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What We Believe About History

Beliefs have a history. As a historian of religion, I take this for granted. I’d forgotten how foreign this notion is to many evangelicals in the United States.

Evangelicals identify as “Bible-believing” Christians: Evangelical pastors preach “biblical values,” and evangelical leaders promote “traditional” values in the secular, public sphere, weighing in on issues ranging from tax policy to gun control. All of these beliefs are packaged and sold as biblical, timeless and eternal.

Evangelicals are not alone in considering that their beliefs are eternal and unchanging. For believers of all stripes, the very notion of truth assumes an aura of timelessness, but historical knowledge has a way of complicating such certainty. By revealing not only continuity but also considerable change over time, history demonstrates that much of what passes for traditional is, in fact, of relatively recent origin. By situating historical subjects within broader contexts, history also reveals how economic, political and cultural factors influence what people believe to be true at any given time.

However, to an unusual degree, evangelicals have remained oblivious to how their own stories map onto larger histories. It’s not that evangelicals disregard history entirely, but they tend to prefer their own versions of events. At a popular level, pseudo-historians have played fast and loose with historical evidence to spin fanciful tales of America’s Christian origins. Within academic circles, some evangelical historians have produced narratives that tend to downplay the darker sides of their religious tradition.

For those who have only ever encountered whitewashed portrayals of their own past, a more complex account of evangelical history is enormously disruptive. Evangelicals are shocked, for example, to learn that the Rev. Billy Graham had a decidedly mixed record when it came to civil rights, was politically ambitiouspromoted American militarism and tacitly condoned atrocities in Vietnam. This was not the Graham they knew and loved.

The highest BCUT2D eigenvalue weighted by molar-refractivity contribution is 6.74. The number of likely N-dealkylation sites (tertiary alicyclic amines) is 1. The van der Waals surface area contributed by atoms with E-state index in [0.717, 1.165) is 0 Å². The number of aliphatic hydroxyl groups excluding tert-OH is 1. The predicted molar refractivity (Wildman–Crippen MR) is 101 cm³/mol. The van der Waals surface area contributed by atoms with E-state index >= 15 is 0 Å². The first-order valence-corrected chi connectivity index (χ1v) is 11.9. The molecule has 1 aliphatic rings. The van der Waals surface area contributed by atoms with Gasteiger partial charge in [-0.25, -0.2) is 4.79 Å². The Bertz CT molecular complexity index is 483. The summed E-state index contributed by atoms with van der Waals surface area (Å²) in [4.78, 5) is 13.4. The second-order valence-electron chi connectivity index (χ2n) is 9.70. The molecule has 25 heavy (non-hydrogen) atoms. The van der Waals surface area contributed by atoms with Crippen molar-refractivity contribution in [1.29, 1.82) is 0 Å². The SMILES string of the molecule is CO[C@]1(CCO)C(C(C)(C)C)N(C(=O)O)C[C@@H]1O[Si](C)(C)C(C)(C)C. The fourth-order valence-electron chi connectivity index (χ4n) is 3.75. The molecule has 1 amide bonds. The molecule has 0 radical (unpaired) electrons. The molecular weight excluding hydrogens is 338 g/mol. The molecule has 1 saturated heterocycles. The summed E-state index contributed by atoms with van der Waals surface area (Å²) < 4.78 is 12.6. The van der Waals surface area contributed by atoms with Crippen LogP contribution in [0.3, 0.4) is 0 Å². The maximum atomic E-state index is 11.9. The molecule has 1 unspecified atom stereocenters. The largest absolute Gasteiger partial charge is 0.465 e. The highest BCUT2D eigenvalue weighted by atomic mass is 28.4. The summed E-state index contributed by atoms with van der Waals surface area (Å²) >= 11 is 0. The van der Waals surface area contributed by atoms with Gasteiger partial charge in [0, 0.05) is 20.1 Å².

History also disrupts simply by showing that things have not always been as they are now. For example, there was a time when many conservative Protestants rejected the very idea of “Christian America.” Those taught that patriarchy is essential to Christian orthodoxy would be surprised to learn of the long history of evangelical feminism.

Evangelicals have also created a vast consumer culture that reinforces an uncomplicated and uncritical self-perception. Christian radio, Christian publishing and Christian school textbooks and home-school curriculums reinforce narratives depicting evangelicals as the good guys, bravely doing God’s work in the world. The nation’s sins — racism, sexism, xenophobia, white nationalism — are depicted not as problems endemic to the tradition, but rather as departures from “true evangelicalism.” Critical outsider accounts are either ignored or discounted as attacks, reinforcing an evangelical persecution complex. Because enormous profits are at stake in this evangelical consumer culture, both financial and ideological motivations play into efforts to keep evangelical consumers within the fold.

Read entire article at New York Times